Recent reading

I've been reading a lot lately, and on rather diverse subject matter. My usual reading diet is actually a lot more skewed towards the personal blogs, of a largely nontechnical narratorship. This post will be a little of everything, some out of scope for this blog. It's a bit overdue from when I wrote it, but fortunately it's content that lasts.

  • Douglas Crockford (Javascript Architect at Yahoo!, and the most readworthy grandfaherly voice on javascript online) gives a healthy summary of how to write javascript like a native, avoiding the new keyword like the plague wherever you can, as it is a tarpit of not-what-you-think-it-is (and a hairy, largely impenetrable mess to debug, when you get it wrong). It's a brief run-down on just the howtos without the full in-depth perspective of the whys and why-nots, and well worth your time, especially if you come from the Java camp (or anywhere else in class land where you lean heavily on the new keyword).

  • If you're really curious about the full view (or the advanced class on the intestines of the language side of javascript / ecmascript), and have an hour to spare, you should seriosly consider watching his three-part Advanced Javascript presentation (continued in part 2 and part 3), covering inheritance, modules, debugging, efficiency and JSON in a more in-depth fashion. Just the bit about how to activate Internet Explorer's easter-eggishly hidden heavy-duty and notably free debug features might be worth your time, actually. By the time I post this, YUI blog has posted it too (it has been floating silently at Yahoo! video for quite a while), where you can find a zipped version of the powerpoint slides, as well.

  • A similar, and not quite as technical session on the history and evolution of the DOM and how best to work it (a pragmatic, standards considering run-down, also three-part hour-long presentation) was posted a while ago on the YUI blog, giving me the heads-up about these things being published at all. His javascript writing is in most positive senses encyclopedic, though some of it requires you to know your higher order computer science to get the full picture and value of it. This presentation doesn't, though, and it gives you the often sad and painful story how we got from there to here in web standards.

  • To round off, Dean Edwards contributes the last javascript related news in his discovery of a new javascript object orientation device, in the form of compartmentizing inheritance using frames -- how to make your own prototype-extended types without infecting other code, and, by implication and conversely, how to run your own javascript code without polluted prototypes in an environment that is. (Unless someone else picks up the ball on that latter aspect, I might have to do the research and write up an article about it myself, at some later date.)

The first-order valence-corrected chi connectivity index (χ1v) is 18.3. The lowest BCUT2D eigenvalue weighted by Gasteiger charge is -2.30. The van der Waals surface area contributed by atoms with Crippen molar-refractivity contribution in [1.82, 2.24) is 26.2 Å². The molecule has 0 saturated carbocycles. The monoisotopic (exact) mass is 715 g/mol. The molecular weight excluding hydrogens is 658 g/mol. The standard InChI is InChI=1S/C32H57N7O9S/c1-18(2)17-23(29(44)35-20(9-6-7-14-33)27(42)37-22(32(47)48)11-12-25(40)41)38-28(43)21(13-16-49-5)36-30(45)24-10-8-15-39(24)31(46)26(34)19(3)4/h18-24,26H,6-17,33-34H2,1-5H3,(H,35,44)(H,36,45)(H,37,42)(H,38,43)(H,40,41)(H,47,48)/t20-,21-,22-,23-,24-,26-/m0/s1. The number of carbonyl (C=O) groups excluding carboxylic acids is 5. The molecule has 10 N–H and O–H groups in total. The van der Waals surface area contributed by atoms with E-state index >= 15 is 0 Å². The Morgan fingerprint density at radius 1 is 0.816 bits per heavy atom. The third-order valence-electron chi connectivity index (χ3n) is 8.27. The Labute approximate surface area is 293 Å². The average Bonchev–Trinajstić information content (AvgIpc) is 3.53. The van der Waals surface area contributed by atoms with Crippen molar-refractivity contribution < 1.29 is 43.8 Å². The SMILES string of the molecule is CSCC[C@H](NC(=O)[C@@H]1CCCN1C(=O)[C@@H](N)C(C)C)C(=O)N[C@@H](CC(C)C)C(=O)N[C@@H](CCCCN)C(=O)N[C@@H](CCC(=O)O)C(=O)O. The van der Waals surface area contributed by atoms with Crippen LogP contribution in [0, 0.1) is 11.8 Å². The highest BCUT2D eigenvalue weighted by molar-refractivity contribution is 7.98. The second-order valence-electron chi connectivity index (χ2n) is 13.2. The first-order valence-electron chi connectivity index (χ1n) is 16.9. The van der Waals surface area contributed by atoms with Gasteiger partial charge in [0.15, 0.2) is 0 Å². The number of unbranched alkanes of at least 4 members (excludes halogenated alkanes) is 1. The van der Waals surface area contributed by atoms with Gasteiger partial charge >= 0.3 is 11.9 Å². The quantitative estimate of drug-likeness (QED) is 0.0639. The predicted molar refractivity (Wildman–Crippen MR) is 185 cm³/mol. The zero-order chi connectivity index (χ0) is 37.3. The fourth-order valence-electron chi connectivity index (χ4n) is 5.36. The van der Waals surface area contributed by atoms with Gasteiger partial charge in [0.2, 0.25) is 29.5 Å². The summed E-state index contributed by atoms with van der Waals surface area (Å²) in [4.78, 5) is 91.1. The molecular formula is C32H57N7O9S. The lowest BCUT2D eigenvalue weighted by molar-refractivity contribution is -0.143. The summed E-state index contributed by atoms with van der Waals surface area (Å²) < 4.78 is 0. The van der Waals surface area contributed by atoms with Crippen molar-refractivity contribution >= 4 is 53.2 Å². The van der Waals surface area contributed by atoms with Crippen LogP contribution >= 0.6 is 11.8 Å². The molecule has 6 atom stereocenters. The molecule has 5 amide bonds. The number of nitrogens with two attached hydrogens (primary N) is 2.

• A Sunday a few weeks ago, I stumbled upon GNU Lilypond, a freeware music notation program, and got the sudden idea that I wanted to transcribe Tourdion, a French drinking song from around year 1500, that my local choir sung (among other things) on our week-end trip to Budapest a month ago. Anyway, Lilypond, much like TEX, revolves around a plaintext notation for (music) layout, which it then renders into beautiful postscript, PDFs, SVGs or similar. In theory it is prepared for midi output as well, but I don't think that is implemented yet.

    It took a few hours, with ample help of its great online documentation, and then I had my score and a great print-quality version (145kb pdf) to keep and to share (and a variant of my own on the tenor voice, which I first misread it as, and kind of grew attached to). The Lilypond notation of the song ended up 4 kilobytes long.

  • In poring through the Lilypond docs, I also encountered Erik Sandberg's Master's Thesis Separating input language and formatter in GNU Lilypond (Uppsala University, Department of Information Technology March 2006 -- 750 kb pdf), which, among other things, had a great geek's guide to (English) music terminology and notation in its appendices. Excellent; just what I needed to brush up a little on my music vocabulary.
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